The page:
20 years under Putin: a timeline

Despite its proclaimed support for the Lukashenko regime, the Kremlin is increasingly frustrated with the Belarusian president, who has skillfully avoided integration with Russia and engaged in a multivector foreign policy with the West. A democratic alternative to Lukashenko with a proper privatization program will likely be accepted by Moscow as it seeks to gain access to key assets of the Belarusian economy.

 

On February 7, 2020, Vladimir Putin held talks in Sochi with Alexander Lukashenko, who came to Russia on a working visit. Photo: kremlin.ru.

 

The August 9 presidential election in Belarus was the latest challenge to the regime of Alexander Lukashenko, a strongman known as “Europe’s last dictator,” who has ruled the country for 26 years. This time the challenge came from the young female democratic opponent Svetlana Tikhanovskaya. Despite overwhelming popular support, Tikhanovskaya officially won only about 10 percent of the vote, while Lukashenko claimed a landslide victory with over 80 percent. Unprecedented mass protests against the rigged election followed, resulting in police violence and international outrage over the brutal crackdown on the peaceful demonstrations. Still, these were not Lukashenko’s only problems.

Another challenge facing the Belarusian president is his Russian counterpart Vladimir Putin, who increasingly wants him gone. On the surface such an assumption might seem strange for at least two reasons: first, Belarus and Russia are members of the Union State—a supranational formation established in 1996—and second, both leaders have emerged as resilient autocrats. In reality, their interests stand in direct opposition, and their regimes have diverging socio-economic roots, making Lukashenko and Putin as alike as a dolphin and a shark.

 

The roots of the conflict 

Following the dissolution of the Soviet Union, Russia and Belarus followed very different paths. Boris Yeltsin’s government in Russia engaged in market reforms and privatization, which resulted in numerous valuable state assets (including oil and gas companies) being sold at discounted prices to a narrow circle of people who eventually became Russia’s first oligarchs. At the same time, average Russians went through economic ruin, while the country’s social safety net inherited from the Soviet times—free healthcare, higher education, housing—crumbled.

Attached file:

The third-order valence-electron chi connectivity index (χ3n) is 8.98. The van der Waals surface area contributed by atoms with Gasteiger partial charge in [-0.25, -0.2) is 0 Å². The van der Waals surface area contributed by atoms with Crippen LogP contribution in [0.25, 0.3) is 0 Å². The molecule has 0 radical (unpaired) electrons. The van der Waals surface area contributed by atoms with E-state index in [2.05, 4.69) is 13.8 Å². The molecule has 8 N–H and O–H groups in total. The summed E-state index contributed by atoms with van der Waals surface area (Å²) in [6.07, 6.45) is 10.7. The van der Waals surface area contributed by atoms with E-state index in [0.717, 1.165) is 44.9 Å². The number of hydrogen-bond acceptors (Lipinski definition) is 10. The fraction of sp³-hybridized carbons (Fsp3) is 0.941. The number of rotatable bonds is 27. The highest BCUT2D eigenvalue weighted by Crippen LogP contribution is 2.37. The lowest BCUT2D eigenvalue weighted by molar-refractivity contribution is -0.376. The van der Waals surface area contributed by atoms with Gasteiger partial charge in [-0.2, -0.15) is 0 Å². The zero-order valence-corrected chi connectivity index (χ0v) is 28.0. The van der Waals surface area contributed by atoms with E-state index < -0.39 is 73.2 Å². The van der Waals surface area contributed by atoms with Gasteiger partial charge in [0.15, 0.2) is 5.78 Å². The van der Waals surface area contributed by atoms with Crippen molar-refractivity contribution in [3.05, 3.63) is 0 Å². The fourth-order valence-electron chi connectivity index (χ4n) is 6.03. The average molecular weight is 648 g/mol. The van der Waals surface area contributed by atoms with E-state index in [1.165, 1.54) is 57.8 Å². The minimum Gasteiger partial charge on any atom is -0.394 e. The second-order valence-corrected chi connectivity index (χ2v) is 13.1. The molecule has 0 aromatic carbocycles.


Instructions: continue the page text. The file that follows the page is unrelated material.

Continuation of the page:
Public resentment with the reformers ran high, and many people started to feel nostalgic for the stability of the Soviet era—sentiments that were harnessed by Vladimir Putin when he came to power in 2000. He exploited the public mood for his own political gain. For example, to please this part of the electorate, he readopted the Soviet anthem and claimed that the collapse of the Soviet Union was the greatest geopolitical catastrophe of the 20th century. But these concessions were superficial, as major results of the Yeltsin era, such as the privatization of the Russian economy’s “commanding heights,” were preserved. While initially Putin did go after some oligarchs (notably, Vladimir Gusinsky, Boris Berezovsky, Mikhail Khodorkovsky), they were not eliminated as a group and remained one of the pillars of his regime. In fact, many of Putin’s close associates joined the oligarchic ranks over the next two decades, thus showing continuity between Yeltsin’s and Putin’s Russia.

Belarus followed a completely different path, one that is more comparable to China than to Russia. Under Lukashenko, who was first elected president in 1994, the “commanding heights” of the Belarusian economy remained in the state’s hands. The Soviet-era social safety net was also preserved. The ultimate rejection of wholesale privatization has been an essential trait of the Lukashenko regime ever since. Additionally, Lukashenko’s political ambitions have shaped Minsk’s relationship with Moscow. In the late 90s, when the Union State project was first forged, some members of the Russian elite saw him as a potential successor to Yeltsin—as a head of a united state—due to his popularity with large groups of the Russian electorate. But realizing that Lukashenko’s leadership would bring imminent nationalization, Yeltsin’s family ultimately favored Putin, who was not seen as a threat to the status quo.

 

What Russia wants

Over time, as Putin’s grip on power was secured, the Russian elite started to look with increased interest at Belarusian assets, such as oil refineries and factories. The 2013 incident involving Vladislav Baumgertner, head of Uralkali, a leading global potash producer, is a case in point. Baumgertner was arrested in Minsk, having come on the invitation of the Belarusian prime minister to discuss the escalating conflict between Uralkali and its former partner Belaruskali. The two companies formed an exporting cartel, but Baumgertner accused his Belarusian counterpart of illegal sales on the side and pulled out of the cartel, predicting collapse in potash prices and thus jeopardizing the Belarusian economy, which gets about eight percent of its profit from the potash industry. Baumgertner became Lukashenko’s hostage in one of its many “wars” with Russia over Belarusian industrial assets. He was later extradited to Russia, where the criminal case against him was eventually dropped in 2015.